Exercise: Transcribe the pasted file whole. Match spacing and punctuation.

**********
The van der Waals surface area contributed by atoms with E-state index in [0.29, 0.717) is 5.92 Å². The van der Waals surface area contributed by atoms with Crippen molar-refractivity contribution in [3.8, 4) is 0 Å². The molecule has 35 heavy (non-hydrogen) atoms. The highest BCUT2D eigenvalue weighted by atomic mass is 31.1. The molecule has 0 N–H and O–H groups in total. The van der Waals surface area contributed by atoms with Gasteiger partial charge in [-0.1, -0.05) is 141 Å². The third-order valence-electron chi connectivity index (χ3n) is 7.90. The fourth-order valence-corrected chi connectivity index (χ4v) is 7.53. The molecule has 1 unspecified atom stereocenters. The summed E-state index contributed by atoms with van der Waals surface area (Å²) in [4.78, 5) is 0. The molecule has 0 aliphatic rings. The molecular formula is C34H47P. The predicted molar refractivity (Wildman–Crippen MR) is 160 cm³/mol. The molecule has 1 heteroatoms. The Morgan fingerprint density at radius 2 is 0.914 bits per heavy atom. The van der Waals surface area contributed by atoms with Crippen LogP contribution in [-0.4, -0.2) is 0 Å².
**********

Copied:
The van der Waals surface area contributed by atoms with E-state index in [0.29, 0.717) is 5.92 Å². The van der Waals surface area contributed by atoms with Crippen molar-refractivity contribution in [3.8, 4) is 0 Å². The molecule has 35 heavy (non-hydrogen) atoms. The highest BCUT2D eigenvalue weighted by atomic mass is 31.1. The molecule has 0 N–H and O–H groups in total. The van der Waals surface area contributed by atoms with Gasteiger partial charge in [-0.1, -0.05) is 141 Å². The third-order valence-electron chi connectivity index (χ3n) is 7.90. The fourth-order valence-corrected chi connectivity index (χ4v) is 7.53. The molecule has 1 unspecified atom stereocenters. The summed E-state index contributed by atoms with van der Waals surface area (Å²) in [4.78, 5) is 0. The molecule has 0 aliphatic rings. The molecular formula is C34H47P. The predicted molar refractivity (Wildman–Crippen MR) is 160 cm³/mol. The molecule has 1 heteroatoms. The Morgan fingerprint density at radius 2 is 0.914 bits per heavy atom. The van der Waals surface area contributed by atoms with Crippen LogP contribution in [-0.4, -0.2) is 0 Å².